Sailpoint IdentityIQ Integration with Oracle E-Business Suite

Oracle E-Business Suite is the most comprehensive suite of integrated, global business applications that enable organizations to make better decisions, reduce costs, and increase performance. All large enterprises use ERP systems for managing and optimizing enterprise-wide business processes. ERP systems like Oracle E-Business Suite are mission-critical which processes a huge amount of business-critical data.

Oracle EBS includes the company’s enterprise resource planning (ERP) product as well as Oracle Human Resources Management System (HRMS), Oracle Financials, Oracle Order Management and customer relationship management (CRM) applications. Each application is licensed separately enabling organizations to select the combination best suited for their business processes.

The Sailpoint Oracle E-Business connector is designed to aggregate user and entitlement data from the Oracle E-Business Suite, and provision user accounts.The Oracle EBS connector only targets APPS schema tables according to Oracle standards.

Sailpoint Connector for EBS User Management Aggregates and provisions EBS user accounts along with their role and responsibility assignments. It helps EBS customers to achieve compliant user administration by enforcing the Segregation of Duties (SoD) policies in real-time during role and responsibility grants.

In this presentation, we are going to see how the Sailpoint IdentityIQ is an innovative identity Governance solution that reduces the cost and complexity of both complying with regulations and delivering access to Oracle E-Business Suite users.




The Following Demo presents the use case of  Birth Right Provisioning and Implementing Security in Oracle E-Business Suite using Role Based Access Control.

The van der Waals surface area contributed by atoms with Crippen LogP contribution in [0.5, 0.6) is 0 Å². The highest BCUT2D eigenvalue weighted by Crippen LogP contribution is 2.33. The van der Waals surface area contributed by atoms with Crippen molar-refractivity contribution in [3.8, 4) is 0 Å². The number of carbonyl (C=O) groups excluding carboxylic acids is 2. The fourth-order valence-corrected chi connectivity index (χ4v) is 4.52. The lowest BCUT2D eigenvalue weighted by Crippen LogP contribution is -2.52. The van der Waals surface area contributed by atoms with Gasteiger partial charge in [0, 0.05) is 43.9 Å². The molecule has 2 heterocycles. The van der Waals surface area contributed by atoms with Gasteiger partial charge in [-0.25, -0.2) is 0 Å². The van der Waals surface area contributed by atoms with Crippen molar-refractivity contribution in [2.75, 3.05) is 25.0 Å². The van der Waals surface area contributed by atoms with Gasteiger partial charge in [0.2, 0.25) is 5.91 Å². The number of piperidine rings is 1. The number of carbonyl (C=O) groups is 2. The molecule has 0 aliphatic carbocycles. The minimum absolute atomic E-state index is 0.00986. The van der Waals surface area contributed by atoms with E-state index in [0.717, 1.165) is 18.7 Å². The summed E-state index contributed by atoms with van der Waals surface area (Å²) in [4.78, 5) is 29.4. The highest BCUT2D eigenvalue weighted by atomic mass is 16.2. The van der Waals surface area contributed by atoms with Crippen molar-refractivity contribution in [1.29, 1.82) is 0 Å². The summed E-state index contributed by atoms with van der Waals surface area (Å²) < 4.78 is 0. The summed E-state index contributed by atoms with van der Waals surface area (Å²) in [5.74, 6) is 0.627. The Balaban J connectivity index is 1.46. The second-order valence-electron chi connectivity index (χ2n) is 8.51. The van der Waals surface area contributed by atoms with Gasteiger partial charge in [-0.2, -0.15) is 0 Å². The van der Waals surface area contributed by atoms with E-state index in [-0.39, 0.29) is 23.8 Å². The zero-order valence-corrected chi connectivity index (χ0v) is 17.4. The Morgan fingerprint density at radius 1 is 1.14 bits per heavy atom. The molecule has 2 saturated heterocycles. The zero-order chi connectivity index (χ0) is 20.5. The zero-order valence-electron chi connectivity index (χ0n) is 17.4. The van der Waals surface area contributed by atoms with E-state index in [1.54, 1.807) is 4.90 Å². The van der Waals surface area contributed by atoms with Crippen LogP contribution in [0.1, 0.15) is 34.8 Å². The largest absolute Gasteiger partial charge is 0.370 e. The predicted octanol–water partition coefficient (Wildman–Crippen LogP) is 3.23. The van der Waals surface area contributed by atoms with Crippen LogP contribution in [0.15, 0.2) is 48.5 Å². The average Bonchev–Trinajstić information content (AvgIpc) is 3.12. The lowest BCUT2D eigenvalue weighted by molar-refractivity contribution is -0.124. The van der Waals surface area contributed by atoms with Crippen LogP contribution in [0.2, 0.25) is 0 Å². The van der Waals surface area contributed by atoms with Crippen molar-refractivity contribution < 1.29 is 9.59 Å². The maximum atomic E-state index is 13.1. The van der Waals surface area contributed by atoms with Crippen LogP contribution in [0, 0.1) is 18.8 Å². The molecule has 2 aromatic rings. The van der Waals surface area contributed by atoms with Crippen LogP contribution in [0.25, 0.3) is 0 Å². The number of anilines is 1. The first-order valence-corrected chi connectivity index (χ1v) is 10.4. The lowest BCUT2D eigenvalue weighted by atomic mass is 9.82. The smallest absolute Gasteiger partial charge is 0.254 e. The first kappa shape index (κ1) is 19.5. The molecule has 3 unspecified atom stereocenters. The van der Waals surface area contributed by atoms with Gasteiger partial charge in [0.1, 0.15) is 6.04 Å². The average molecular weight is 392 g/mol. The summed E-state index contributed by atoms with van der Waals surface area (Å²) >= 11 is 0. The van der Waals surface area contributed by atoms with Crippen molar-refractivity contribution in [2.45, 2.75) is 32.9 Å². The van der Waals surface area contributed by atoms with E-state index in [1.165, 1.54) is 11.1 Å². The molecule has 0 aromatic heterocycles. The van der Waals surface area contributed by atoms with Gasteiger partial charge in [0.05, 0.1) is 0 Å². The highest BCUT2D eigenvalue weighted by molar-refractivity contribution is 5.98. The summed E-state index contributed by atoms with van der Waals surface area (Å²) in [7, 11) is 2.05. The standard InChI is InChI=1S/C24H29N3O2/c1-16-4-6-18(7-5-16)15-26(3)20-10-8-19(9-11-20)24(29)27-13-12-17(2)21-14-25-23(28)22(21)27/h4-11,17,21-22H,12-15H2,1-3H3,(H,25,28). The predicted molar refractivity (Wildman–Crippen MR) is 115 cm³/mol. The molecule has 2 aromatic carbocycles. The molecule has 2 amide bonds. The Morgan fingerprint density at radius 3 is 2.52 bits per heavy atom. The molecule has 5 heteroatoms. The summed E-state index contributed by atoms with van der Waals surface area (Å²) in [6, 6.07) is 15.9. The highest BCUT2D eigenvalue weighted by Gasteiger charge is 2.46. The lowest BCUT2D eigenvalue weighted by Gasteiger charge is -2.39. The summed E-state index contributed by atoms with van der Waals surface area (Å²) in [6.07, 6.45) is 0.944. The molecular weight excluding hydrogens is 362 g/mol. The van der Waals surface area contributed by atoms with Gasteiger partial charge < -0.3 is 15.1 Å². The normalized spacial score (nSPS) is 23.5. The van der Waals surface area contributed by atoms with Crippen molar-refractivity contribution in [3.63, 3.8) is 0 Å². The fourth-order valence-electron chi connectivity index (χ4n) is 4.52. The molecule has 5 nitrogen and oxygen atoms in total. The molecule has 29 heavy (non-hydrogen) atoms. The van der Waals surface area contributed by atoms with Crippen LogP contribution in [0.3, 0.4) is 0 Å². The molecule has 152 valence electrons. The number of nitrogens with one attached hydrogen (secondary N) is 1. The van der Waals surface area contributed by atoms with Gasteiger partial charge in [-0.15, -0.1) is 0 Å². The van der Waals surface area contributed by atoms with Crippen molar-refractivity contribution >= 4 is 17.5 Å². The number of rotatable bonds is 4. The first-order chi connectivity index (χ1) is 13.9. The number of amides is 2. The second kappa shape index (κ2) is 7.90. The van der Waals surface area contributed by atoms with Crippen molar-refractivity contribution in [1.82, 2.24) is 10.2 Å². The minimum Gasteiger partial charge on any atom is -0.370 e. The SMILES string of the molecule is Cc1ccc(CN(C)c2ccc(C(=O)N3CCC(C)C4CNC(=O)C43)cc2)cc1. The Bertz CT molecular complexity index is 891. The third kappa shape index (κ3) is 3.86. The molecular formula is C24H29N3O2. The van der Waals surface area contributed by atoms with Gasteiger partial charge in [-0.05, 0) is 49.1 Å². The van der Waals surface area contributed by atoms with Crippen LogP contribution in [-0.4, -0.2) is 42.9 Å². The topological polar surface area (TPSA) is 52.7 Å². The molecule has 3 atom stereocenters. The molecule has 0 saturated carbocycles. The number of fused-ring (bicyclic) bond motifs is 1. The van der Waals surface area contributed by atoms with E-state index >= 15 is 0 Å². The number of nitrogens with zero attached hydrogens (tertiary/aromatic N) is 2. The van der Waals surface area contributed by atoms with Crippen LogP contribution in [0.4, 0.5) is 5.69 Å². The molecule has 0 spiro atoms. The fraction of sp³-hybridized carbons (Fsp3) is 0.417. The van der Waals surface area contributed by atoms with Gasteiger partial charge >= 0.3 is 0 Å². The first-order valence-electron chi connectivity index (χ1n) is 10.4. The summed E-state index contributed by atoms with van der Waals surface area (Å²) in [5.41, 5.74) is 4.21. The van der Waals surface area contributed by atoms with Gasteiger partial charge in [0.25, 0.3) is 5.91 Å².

Reassignment of Employee mailbox to manager via Sailpoint’s Identity IQ

Email is the most powerful tool for enterprise level communication as it provides accountability and reliability in communication. To an organization, the emails that are received by the employees are a valuable resource. When an employee resigns or is terminated from the company, the organization might still need access to his/her mailbox. This is especially significant in sales, support and administration activities as it can impact the organization either directly or indirectly. This scenario can be addressed by allowing an authority within the organization to access the de-provisioned mailbox and is an important challenge within identity and access management. The risks and compliance guidelines associated with this approach are also factors that need to be considered.

Sailpoint’s IdentityIQ is shipped with a connector for Active Directory. This connector supports management of users, groups and mailboxes on Exchange server. However, for modifying the mailbox permissions, native rules need to be configured in order to execute the corresponding PowerShell scripts.

The following presentation introduces a scenario where handling mailbox permissions would be required. After an overview of native rules, the implementation of this use case is also discussed.

The following demo focuses on granting Exchange mailbox permissions via IdentityIQ and verifying that the changes are reflected on the mail server.

Troubleshooting the EBS Forms Launch Failure

The Forms functionality on Oracle E-Business Suite is an integral part of an organization’s ERP Solution. In situations where Forms need to be accessed from a machine running Oracle Linux 6, the default browser Konqueror does not support it.